Assistant Professor Megan Marshall, of the Writing, Literature and Publishing Department, recently released the new biography, Margaret Fuller: A New American Life, which received rave reviews from the New York Times and The New Yorker.
Marshall delves into the true story of Margaret Fuller, the Cambridge native who became a prominent member of the Transcendentalist circle with Ralph Waldo Emerson and Henry David Thoreau. The pioneering journalist and writer died in a shipwreck in 1850 while returning from Europe with her much younger Italian husband and their 2-year-old son.
“Writing a biography that captured the drama yet was true to the facts and conveyed the full complexity of Fuller’s ideas was the challenge I set myself,” Marshall said on her website.
Judith Thurman, who reviewed Marshall’s work for The New Yorker, wrote in her piece that Fuller “was once the best-read woman in America,” and the first American female foreign correspondent, who did not give up her career when she gave birth to a child.
Several biographies have been written about Fuller, but Marshall said she wanted to create a more satisfying version.
“Margaret Fuller has long been a heroine to me,” Marshall said, “and although there were many other biographies, dating back to just a few years after her death in 1850, I wasn't fully satisfied by any of them as a reader.
“I set myself the goal of writing a biography that felt as much like reading a novel as possible, without distortions, fictional scenes, or invented dialogue,” she continued. “Fortunately there are so many letters and diaries and published works easily available that it was possible to assemble a vivid account of her life told almost in her own words and from her point of view, without stretching.
“Fuller's ideas about gender are so modern, her own life choices so absolutely contemporary,” Marshall said, “I felt she needed to be resurrected as a heroine for our time. I couldn't have planned it better to have this book come out the same month as Sheryl Sandberg’s Lean-In, which owes a great debt to the rhetoric of empowerment Margaret Fuller invented in the 1840s.”
Marshall’s biography examines Fuller’s personal struggles, including romance, raising a child, and her somewhat abusive father, more than previous biographies of the writer. Why was it important to focus on that?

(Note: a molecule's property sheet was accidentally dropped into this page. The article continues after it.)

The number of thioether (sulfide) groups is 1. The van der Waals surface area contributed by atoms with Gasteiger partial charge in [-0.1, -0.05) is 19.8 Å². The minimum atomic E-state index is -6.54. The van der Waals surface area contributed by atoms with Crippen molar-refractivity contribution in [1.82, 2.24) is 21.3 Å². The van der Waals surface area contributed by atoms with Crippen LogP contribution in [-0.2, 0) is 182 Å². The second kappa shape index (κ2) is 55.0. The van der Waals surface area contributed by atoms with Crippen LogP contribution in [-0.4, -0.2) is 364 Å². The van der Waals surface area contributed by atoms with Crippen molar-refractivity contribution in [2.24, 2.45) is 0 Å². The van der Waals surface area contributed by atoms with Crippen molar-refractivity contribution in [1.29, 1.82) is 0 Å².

Margaret Fuller's aim for herself, and her hope for all women and men, was to achieve ‘fullness of being,’ by which she meant people should use all their capabilities to their fullest extent in both domestic and public life. I didn't feel I could separate the private drama from her professional ambitions, they so often intertwined. Her life may be an early example of the saying, ‘The personal is the political.’ Still, I was astonished by Fuller's clear-sighted choices, once she had a child. She knew she had to find a way to keep working as a journalist during the Italian Revolution and that it wasn't possible to bring her baby into a war zone. She went anyway, and found care for him outside Rome. She hadn't worked all her life for such an opportunity only to give it up when she became a mother. The pain she felt at separation was considerable, and something working women experience in varying degrees today—another reason I felt this was an important story to tell now.
How much research was involved in writing this book?
I research all my books as fully as possible. Since many of Fuller’s private papers are in print, it wasn’t as arduous a task as researching The Peabody Sisters [Marshall’s first biography, a Pulitzer Prize finalist in 2006], which took 20 years. But I spent many months doing archival work, looking for things people may have missed or that I could put to new use. There were some childhood essays Fuller wrote, archived at the Houghton Library, which were quite revealing of her personality and early ambitions. There were also documents about Fuller that I’d discovered that shed new light, and some exciting material about the shipwreck that no one had seen. That’s all in the book.
Are you happy with all the media, literary, and academic attention the biography has received?
I’m extremely pleased that Fuller’s life has captured the attention of such a wide-ranging audience of readers and critics. She seems to be speaking right to us with lines like, ‘There is no wholly masculine man, no purely feminine woman.’ You could put that on an LGBTQ T-shirt. This is what I wanted for her, and if my book is helping to accomplish that, I'm proud and grateful.